What do you do, Lauren?

Lauren is the matron for the paediatric respiratory wards at Evelina London Children's Hospital and Royal Brompton Hospital

Colourful question marks drawn by a child ""

May 2024

What do you do?

I'm the matron for the paediatric respiratory wards at Royal Brompton Hospital and Evelina London Children's Hospital, as we treat children at both hospitals. I came to work at Royal Brompton Hospital as a newly qualified nurse from university and I've been a paediatric nurse for over 15 years, working with paediatric cardio-respiratory patients (children and young people who come to us for tests to diagnose problems with the heart or lungs).

I split my time across both hospitals, working and supporting all the great teams who provide care on Rose ward and the children's sleep unit at Royal Brompton Hospital and Snow Leopard ward (including the respiratory clinical nurse specialist teams) at Evelina London Children's Hospital.

Why did you decide to become a nurse?

Nursing chose me, I was a patient myself and spent time in a specialist children's hospital. Over the years I looked back at how important the nurses were and I realised that was the job I wanted to do.

What are you passionate about?

Providing the best care to the patients and supporting my staff in doing so. The patient's voice is so important in everything we do and it is vital we provide the tools and skills to enable staff to do this successfully. My passion and favourite part of my role is developing and progressing staff alongside career development. It is incredible seeing how the teams grow and flourish to build new relationships with others, enabling us to progress the care of our patients. There are so many opportunities in healthcare to nurture staff from all walks of life and it is so important that these are shared with all.

What are you working on at the moment?

I'm currently working alongside paediatric cardiology matron, Rhian Lakhani, on a project looking at how we collaborate and work most effectively across our hospitals. We have successfully run our first cross-site inpatient senior nurse team day, allowing ward sisters and educators to meet and spend time learning about each other, sharing experiences and knowledge to benefit our cross-site services.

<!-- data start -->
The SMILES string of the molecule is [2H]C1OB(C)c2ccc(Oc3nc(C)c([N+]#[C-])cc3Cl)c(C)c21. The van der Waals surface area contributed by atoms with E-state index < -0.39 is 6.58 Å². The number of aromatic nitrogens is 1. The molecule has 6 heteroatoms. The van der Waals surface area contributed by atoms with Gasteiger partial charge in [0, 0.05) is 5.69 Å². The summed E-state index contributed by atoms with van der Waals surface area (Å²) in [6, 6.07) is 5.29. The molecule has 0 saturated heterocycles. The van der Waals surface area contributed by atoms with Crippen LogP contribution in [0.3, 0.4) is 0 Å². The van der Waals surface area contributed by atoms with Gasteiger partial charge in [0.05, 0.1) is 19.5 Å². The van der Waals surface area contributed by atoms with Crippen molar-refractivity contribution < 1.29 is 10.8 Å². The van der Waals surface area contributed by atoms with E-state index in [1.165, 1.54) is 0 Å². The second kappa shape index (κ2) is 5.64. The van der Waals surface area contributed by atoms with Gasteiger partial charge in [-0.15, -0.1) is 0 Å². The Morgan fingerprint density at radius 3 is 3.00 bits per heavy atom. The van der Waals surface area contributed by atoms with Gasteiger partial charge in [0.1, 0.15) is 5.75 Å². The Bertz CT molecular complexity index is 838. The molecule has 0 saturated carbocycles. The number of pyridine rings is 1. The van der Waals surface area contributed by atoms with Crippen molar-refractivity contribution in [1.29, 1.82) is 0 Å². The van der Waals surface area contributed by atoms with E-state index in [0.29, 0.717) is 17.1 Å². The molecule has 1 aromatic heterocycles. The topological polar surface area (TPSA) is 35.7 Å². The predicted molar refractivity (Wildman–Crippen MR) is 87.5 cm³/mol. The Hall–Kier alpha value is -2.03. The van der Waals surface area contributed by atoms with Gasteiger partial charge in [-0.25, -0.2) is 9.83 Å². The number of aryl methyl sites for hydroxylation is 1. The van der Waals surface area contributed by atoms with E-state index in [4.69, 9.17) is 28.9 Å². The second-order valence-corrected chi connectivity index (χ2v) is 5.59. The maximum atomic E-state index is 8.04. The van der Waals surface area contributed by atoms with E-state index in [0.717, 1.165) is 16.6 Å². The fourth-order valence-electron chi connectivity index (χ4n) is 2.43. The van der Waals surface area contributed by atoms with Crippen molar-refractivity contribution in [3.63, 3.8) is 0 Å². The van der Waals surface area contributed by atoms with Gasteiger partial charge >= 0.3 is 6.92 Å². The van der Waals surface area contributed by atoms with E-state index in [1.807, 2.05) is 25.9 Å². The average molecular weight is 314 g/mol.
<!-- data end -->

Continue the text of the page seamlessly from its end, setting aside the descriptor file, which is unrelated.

What is your proudest moment?

From a clinical perspective this would be developing and leading on a nurse-led ward round for a specific patient cohort on Rose ward. This really allowed me to focus on the holistic care of the children and their families. These were children who would be staying in hospital for a minimum of 6 months, and I was able to provide the time and support to look at their other needs, like planning to go home and providing significant care at home. I was then able to take this experience and knowledge to present at an Association for European Paediatric and Congenital Cardiology (AEPC) conference.

What has surprised you about your career so far?

The versatility of children's nursing and the roles and opportunities that are found within. I have been fortunate to work on paediatric respiratory research for cystic fibrosis and interstitial lung disease, as well as developing my clinical care for cardiac and respiratory nursing. This resulted in my qualifying and working as a cardiac advanced nurse practitioner (a specialist nurse), allowing to me to meet a diverse range of people who are dedicated and committed to their roles and the patients they look after. 

What would you say to someone considering a career in nursing?

I would say that you should always take every opportunity to learn and develop. I never once thought as a student I would want to work in the realms of research but they have been fascinating jobs with a steep but incredibly rewarding learning curve.

Colourful question marks drawn by a child

Thank you to the children and young people who have so brilliantly illustrated our blog pages.

What do you do?

We love highlighting our staff and their amazing career journeys.

Read other pieces in this series:

  • What do you do, Patrick? Over his 40-year career, Patrick has taken on a variety of roles, from midwife to neonatal nurse. He shares why he has never regretted choosing a career in nursing.
  • What do you do, Emily? Emily explains how she supports and advocates for children and young people who need to stay in hospital for prolonged periods of time.
  • What do you do, Bren? As part of the 'pioneering team' in our children's day surgery unit, Bren shares what he loves about the unit, from the outer space artwork to the superb training opportunities.

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